It's a question people have wondered for decades, but in an era of smartphone apps and wearable tech devices, it might have increased relevance.
How many steps should you be taking every day?
A new peer-reviewed study published in JAMA Network Open suggests 7,000 steps a day could be a solid benchmark for middle-aged adults, a break from the often-regurgitated number of 10,000.
The study, which began tracking participants in 2005, revealed a 50% to 70% lower risk of premature, all-cause mortality for those who crossed that 7,000-steps-a-day threshold, compared with those who logged fewer than 7,000.
The study tracked 2,110 people ages 38 to 50 and followed them for an average of nearly 11 years.
While the 7,000-step milestone stood out in the study, experts say that simply improving on your current step count can make a difference.
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What should your step count goal be?
People have been tracking their steps for years, but there hasn't always been a clear daily goal for Americans.
The conventional goal of 10,000 steps was more of a "marketing tool" than anything else, said Dr. I-Min Lee, a professor of medicine at Harvard Medical School and a researcher on physical activity. A Japanese company released a step-tracking device in the 1960s called the "10,000 steps meter," encouraging users to reach the milestone, and the number caught on.
A 2019 study written by Lee found that a higher number of steps is linked to lower mortality rates up until about 7,500 a day.
The latest step count study, published this month, further contradicted the once-heralded 10,000-step mark. It found that crossing the threshold was not associated with a further reduction in premature mortality risk.
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The study provides more insight into what middle-aged adults should be shooting for on a daily basis, but there isn't a singular number recommended by federal health officials just yet.
In fact, a clear national guidance on daily step counts is needed, said Dr. Nicole Spartano, a research assistant professor at the Boston University School of Medicine.
There's a common misconception that exercise is limited to moderate-to-intense workout activities like running or biking, Spartano says. Establishing a national barometer of daily steps might help reshape how people view activity while also making the guidelines more accessible to those who can't participate in moderate or intense workouts.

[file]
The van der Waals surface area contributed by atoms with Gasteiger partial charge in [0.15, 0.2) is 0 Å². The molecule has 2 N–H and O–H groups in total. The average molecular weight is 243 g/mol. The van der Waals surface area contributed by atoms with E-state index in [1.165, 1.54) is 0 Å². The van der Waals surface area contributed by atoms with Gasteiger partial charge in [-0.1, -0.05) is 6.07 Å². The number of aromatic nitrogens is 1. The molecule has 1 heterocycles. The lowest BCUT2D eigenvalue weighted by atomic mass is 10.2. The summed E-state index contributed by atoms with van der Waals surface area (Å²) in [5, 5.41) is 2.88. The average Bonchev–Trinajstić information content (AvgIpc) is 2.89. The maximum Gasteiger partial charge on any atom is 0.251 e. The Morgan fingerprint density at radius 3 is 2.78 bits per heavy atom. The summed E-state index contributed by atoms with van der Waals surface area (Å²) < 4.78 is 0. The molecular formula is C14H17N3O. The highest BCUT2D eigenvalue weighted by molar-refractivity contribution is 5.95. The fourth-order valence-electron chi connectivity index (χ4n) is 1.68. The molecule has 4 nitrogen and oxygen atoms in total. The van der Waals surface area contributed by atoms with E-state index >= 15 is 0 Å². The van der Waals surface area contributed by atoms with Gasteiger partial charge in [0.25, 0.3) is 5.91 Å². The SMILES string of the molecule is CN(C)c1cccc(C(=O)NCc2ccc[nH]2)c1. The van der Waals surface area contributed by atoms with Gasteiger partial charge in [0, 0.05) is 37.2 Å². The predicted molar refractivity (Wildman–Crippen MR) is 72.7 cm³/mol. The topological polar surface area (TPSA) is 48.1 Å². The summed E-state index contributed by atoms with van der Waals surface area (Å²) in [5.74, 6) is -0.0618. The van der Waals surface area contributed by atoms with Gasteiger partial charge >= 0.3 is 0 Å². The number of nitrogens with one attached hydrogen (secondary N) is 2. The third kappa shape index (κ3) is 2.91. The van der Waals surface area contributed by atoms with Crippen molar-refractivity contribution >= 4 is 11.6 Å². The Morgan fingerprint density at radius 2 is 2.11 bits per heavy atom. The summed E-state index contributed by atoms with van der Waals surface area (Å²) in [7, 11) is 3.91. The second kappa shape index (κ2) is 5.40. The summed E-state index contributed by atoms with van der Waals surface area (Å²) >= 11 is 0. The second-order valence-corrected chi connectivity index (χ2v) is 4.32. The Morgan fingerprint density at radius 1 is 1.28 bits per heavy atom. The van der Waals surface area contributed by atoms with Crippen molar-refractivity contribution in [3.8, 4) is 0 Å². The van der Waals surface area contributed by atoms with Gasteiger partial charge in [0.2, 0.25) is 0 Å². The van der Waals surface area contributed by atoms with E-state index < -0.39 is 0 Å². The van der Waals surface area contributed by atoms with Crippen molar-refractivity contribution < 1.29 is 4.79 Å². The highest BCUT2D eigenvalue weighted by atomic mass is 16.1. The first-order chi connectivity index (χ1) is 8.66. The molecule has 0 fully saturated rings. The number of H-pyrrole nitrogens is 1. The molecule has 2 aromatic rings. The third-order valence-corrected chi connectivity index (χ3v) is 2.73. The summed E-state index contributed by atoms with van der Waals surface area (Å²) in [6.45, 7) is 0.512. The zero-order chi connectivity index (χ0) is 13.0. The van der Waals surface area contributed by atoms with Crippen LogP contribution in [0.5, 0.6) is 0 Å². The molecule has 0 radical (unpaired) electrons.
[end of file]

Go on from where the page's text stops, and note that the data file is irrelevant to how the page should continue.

After all, doing something as simple as an evening walk is more activity than doing nothing at all.
“It’s important that we can provide achievable goals for people who are doing very little activity," Spartano said.
An effective way to establish more achievable goals, she argues, is for the messaging to come from the top, namely the U.S. Department of Health and Human Services' “Physical Activity Guidelines for Americans,” a set of health practices issued originally in 2008 and updated in 2018.
The guidelines tell adults to move more and sit less, reminding them that "some physical activity is better than none." But they fall short of establishing a tangible step count goal.
Forming a daily step count milestone for all Americans is the "ultimate goal," especially as more people track health progress using fitness trackers, Paluch said.
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Paluch and Spartano said future research on step counts will be helpful and necessary, especially to discover whether or how higher step counts are associated with other health outcomes besides premature mortality, such as diabetes, Alzheimer's and mental health.
In the meantime, it can't hurt to get more steps in.
“If you’re at 4,000, try to get to 5,000. If you’re at 5,000, try to get to 6,000," Paluch says. "You can find little ways to fit more steps into your life.”
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This article originally appeared on USA TODAY: How many steps should you walk per day? Study finds lower death risk